Accused in Transformers blackmail case sees no harm asking film crew for cash, court told
An air-conditioning technician accused of blackmailing a Hollywood film crew thought there was nothing wrong in demanding HK$100,000, his counsel told a court yesterday.
Barrister Roy Bowie Yip asked the District Court to dismiss the blackmail charge against Mak Chi-shing, 27, in a case that has made headlines around the world due to the involvement of the crew of the blockbuster Transformers: Age of Extinction.
Mak and his brother, Chi-hang, 28, have denied three charges: blackmail, resisting an officer and assaulting an officer.
"Even if Mak might have mentioned the amount of HK$100,000, his claim was not an improper demand," Yip said. "The shooting did cause inconvenience to the Mak brothers' air-conditioning business."
Yip said the crew of more than 100 vastly outnumbered the brothers and their associates. He questioned how the brothers could have threatened the crew in that situation and submitted that there was no evidence his client had used a weapon. Prosecution witnesses had not described anything vicious in the way Mak asked for money, he said.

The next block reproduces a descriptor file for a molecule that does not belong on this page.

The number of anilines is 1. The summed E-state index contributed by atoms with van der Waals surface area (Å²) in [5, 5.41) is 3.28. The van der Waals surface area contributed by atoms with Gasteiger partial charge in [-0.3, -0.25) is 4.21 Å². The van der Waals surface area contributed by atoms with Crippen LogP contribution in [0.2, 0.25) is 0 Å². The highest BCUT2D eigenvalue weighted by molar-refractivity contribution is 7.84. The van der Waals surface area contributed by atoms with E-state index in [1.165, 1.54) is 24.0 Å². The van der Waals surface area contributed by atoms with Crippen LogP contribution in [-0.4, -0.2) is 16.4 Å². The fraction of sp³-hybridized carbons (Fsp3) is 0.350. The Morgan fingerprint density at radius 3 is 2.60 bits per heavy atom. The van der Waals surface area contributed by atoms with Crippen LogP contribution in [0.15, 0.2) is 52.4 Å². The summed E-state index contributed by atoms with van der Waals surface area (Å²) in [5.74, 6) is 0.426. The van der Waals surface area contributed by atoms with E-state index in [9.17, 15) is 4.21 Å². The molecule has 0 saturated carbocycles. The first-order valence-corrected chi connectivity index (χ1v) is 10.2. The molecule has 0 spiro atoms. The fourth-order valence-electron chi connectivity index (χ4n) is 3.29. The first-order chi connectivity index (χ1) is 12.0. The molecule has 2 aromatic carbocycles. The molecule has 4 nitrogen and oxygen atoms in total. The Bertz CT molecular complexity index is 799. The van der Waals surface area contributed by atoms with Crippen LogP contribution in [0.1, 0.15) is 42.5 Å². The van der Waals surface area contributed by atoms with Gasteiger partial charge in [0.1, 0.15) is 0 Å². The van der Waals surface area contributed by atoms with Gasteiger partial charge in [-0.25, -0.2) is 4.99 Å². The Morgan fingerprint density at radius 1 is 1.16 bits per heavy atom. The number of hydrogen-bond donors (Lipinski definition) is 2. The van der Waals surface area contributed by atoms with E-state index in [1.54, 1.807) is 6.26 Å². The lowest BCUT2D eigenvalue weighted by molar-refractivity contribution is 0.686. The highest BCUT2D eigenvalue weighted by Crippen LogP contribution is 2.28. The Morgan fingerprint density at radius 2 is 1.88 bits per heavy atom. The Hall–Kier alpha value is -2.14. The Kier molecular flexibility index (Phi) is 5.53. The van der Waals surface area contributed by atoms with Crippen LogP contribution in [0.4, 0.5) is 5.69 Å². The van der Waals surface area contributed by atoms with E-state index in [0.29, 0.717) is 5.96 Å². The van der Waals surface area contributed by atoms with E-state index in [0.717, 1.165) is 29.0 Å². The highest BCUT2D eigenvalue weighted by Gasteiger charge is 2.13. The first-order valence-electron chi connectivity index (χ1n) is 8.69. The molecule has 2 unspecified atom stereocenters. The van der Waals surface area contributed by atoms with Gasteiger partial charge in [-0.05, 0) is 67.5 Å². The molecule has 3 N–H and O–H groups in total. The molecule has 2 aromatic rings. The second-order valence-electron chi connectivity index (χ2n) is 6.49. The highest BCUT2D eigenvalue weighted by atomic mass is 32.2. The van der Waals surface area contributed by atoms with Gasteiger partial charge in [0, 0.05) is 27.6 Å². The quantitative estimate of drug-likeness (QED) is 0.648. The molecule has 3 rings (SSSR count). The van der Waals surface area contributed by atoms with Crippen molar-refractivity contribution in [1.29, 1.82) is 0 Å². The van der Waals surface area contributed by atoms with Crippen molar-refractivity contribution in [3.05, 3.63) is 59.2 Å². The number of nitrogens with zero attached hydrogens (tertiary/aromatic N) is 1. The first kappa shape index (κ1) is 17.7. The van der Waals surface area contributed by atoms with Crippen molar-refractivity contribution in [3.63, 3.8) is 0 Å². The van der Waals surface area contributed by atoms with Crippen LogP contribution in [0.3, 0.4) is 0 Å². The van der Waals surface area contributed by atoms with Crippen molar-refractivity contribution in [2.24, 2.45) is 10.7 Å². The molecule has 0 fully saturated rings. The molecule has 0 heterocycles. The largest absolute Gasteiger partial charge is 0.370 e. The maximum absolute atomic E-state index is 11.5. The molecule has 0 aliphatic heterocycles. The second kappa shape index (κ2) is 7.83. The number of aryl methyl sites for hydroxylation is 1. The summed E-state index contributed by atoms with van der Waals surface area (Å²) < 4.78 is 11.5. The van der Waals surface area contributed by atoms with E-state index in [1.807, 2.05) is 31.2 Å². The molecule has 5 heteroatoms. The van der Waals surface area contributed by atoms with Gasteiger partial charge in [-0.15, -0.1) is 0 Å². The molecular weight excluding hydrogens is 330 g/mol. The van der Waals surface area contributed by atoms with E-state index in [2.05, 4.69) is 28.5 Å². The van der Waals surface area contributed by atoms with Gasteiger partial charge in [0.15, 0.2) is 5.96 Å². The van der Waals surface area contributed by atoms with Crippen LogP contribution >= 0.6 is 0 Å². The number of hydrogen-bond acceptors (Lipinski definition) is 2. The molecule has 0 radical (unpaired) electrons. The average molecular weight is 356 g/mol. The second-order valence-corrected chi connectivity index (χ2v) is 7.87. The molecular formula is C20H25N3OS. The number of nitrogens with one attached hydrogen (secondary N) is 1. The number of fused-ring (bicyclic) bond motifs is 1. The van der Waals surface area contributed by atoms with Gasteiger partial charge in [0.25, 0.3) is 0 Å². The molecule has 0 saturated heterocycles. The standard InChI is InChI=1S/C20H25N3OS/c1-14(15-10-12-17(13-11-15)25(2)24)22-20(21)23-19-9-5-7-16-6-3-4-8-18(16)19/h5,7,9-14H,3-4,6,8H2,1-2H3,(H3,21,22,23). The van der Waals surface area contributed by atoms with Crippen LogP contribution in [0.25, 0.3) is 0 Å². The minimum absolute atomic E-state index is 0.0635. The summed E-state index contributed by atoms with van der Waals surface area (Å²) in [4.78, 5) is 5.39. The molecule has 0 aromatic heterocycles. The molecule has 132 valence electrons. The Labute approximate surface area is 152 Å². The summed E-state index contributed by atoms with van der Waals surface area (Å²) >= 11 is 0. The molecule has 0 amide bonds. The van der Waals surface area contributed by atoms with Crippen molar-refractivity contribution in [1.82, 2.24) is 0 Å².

But Judge Josiah Lam Wai-kuen rejected Yip's submission.
The Mak brothers chose not to take the witness stand or call any witnesses. The judge adjourned the case to next Wednesday to give lawyers time to prepare their final submissions.
The court had earlier heard that the pair ran an air-conditioning shop in King's Road, Quarry Bay, outside which the Transformers crew were filming on October 17 last year during a 10-day shoot in the city.
The night before filming, a crew member agreed to pay HK$1,000 to the pair for the inconvenience. But when the crew arrived, the brothers were playing loud music and allegedly demanded HK$100,000. Later, the brothers and other men began moving bricks out of the shop to obstruct the crew.
The elder Mak allegedly lifted an air conditioner and threw it towards the director, Michael Bay, which prompted the crew to call in police.